[This Sharp End story originally appeared in Alpinist 68, which is now available on newsstands and in our online store. Only a small fraction of our many long-form stories from the print edition are ever uploaded to Alpinist.com. Be sure to pick up Alpinist 68 for all the goodness!–Ed.]
IN AUGUST, on a pilgrimage of sorts, I set out in search of a trail that wasn’t on most of the ordinary maps I’d found. I paused at the signboard near the parking lot, where a picture of official paths displayed wriggling burgundy lines. The unmarked trail lay somewhere in the blank orange space marked “Wilderness Boundary.” I was hoping to follow it to a particular location within an alpine basin, concealed behind steep ridges: a place of vivid meadows and abundant flowers below a snowy peak. This was one of the favorite spots of Harvey Manning, a Cascades mountaineer, guidebook author and conservationist, who died in 2006. During the 1960s, he’d created a few infamous maps of imaginary mountains, which fooled magazine editors and climbers alike, and he’d conducted other practical jokes, both known and possibly unknown.
This basin, I was certain, was real. While researching Manning’s hoaxes, I’d been corresponding with some of his children and friends. I’d heard that he’d described the place as his “home,” and that his family had scattered his ashes there. His son, Paul, emailed me a map with a line that he’d added of the unmarked trail. One of his daughters, Claudia, sent me photos of their most recent visit. Later, I found descriptions in Manning’s writings. As with most seemingly hidden areas in the Internet age, scattered references to the place by other people appeared online. But the way there didn’t seem easy to find. Long before you reach the unmarked path, one blogger warned, the named trails branch in confusing ways, not always corresponding to lines on maps.
When I left the parking lot, the late summer sun filled the woods and fields with a dusty shimmer of gold. I’ve never gotten in the habit of using GPS. Instead, at each bewildering junction, I paused and stared at my crumpled stack of printed information and contradictory maps. Often, I simply guessed. And as I contoured a mountainside of dark evergreens, I kept looking for the unmarked trail, wondering at each dim imprint of footfalls amid the grass and rocks.
A backpacker appeared around a corner, and he told me that he was just returning from the place I sought. He and his friends had built a cairn to mark the way as they headed out. His expression turned radiant. The alpine basin had exceeded any expectations that he could have formed: it was, he believed, the most beautiful place in the world. I walked on, following his directions, to a narrow track that led up a steep hillside, around a rampart of cliffs, over a sudden pass and through the space between two giant evergreens that rose like an open doorway to another world.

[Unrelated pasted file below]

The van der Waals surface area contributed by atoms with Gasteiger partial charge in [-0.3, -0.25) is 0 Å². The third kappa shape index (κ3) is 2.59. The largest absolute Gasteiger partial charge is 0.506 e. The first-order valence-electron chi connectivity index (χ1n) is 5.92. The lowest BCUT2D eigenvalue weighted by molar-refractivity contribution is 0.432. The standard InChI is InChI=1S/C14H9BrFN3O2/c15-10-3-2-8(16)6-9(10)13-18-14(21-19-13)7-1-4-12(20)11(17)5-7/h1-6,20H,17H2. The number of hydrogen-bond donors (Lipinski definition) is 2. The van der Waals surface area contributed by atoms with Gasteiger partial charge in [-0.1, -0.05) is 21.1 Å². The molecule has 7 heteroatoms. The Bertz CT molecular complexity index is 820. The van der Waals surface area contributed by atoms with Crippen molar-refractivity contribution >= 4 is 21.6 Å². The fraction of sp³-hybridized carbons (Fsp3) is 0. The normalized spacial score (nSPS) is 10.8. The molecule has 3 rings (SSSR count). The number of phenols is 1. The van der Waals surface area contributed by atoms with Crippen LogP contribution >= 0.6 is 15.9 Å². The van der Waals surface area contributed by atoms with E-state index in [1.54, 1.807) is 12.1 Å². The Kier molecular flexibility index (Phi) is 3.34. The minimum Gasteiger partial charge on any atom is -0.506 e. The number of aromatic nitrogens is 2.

AS THE BRITISH WRITER Hugh Thomson pointed out in Nanda Devi: A Journey to the Last Sanctuary, images of a hidden alpine basin and a high peak appear in many cultures and eras, as the object of a quest, the emblem of an ideal or the experience of paradise itself. In an article about the Nanda Devi Sanctuary for the 1964 Himalayan Journal, the Indian mountaineer Hari Dang recounted a Hindu legend of a pilgrim who climbed a peak so tall that the ice of its slopes merged into the frost of the clouds. There, he learned that he’d entered the realm of the divine, and he could no longer return to earth.
In European traditions, Eden or the Earthly Paradise sometimes appeared as a verdant garden, surrounded by giant walls, near or atop an improbably high mountain. In Mapping Paradise, historian Alessandro Scafi described the quest to place it on an actual terrestrial map as both contradictory and obsessive:
To find paradise, after all, would be equivalent to answering the paradoxical question: where is nowhere?… Throughout history paradise has appeared everywhere in a variety of secular and religious guises, always thought of as ‘elsewhere’ and ‘out of time.’… Mapping the Garden of Eden presented the ultimate cartographical paradox: how to map a place that was on earth but not of earth.
Sixth-century Alexandrian mapmaker Cosmas Indicopleustes envisioned an immense mountain that rose past the utmost layer of clouds beyond the reach of human vision. During the late fifteenth-century, Christopher Columbus came to believe that the Earthly Paradise existed atop an elevation point so great that the planet itself was shaped like a pear. By the sixteenth century, few cartographers were inclined to take his claims of improbable heights seriously. Some theologians argued that no explorers could ever discover Eden because the original landscape had been destroyed in the Flood–all that could be found on earth, if anything, was the place where it had vanished. Others imagined the Earthly Paradise as an inner state that disappeared with a loss of innocence.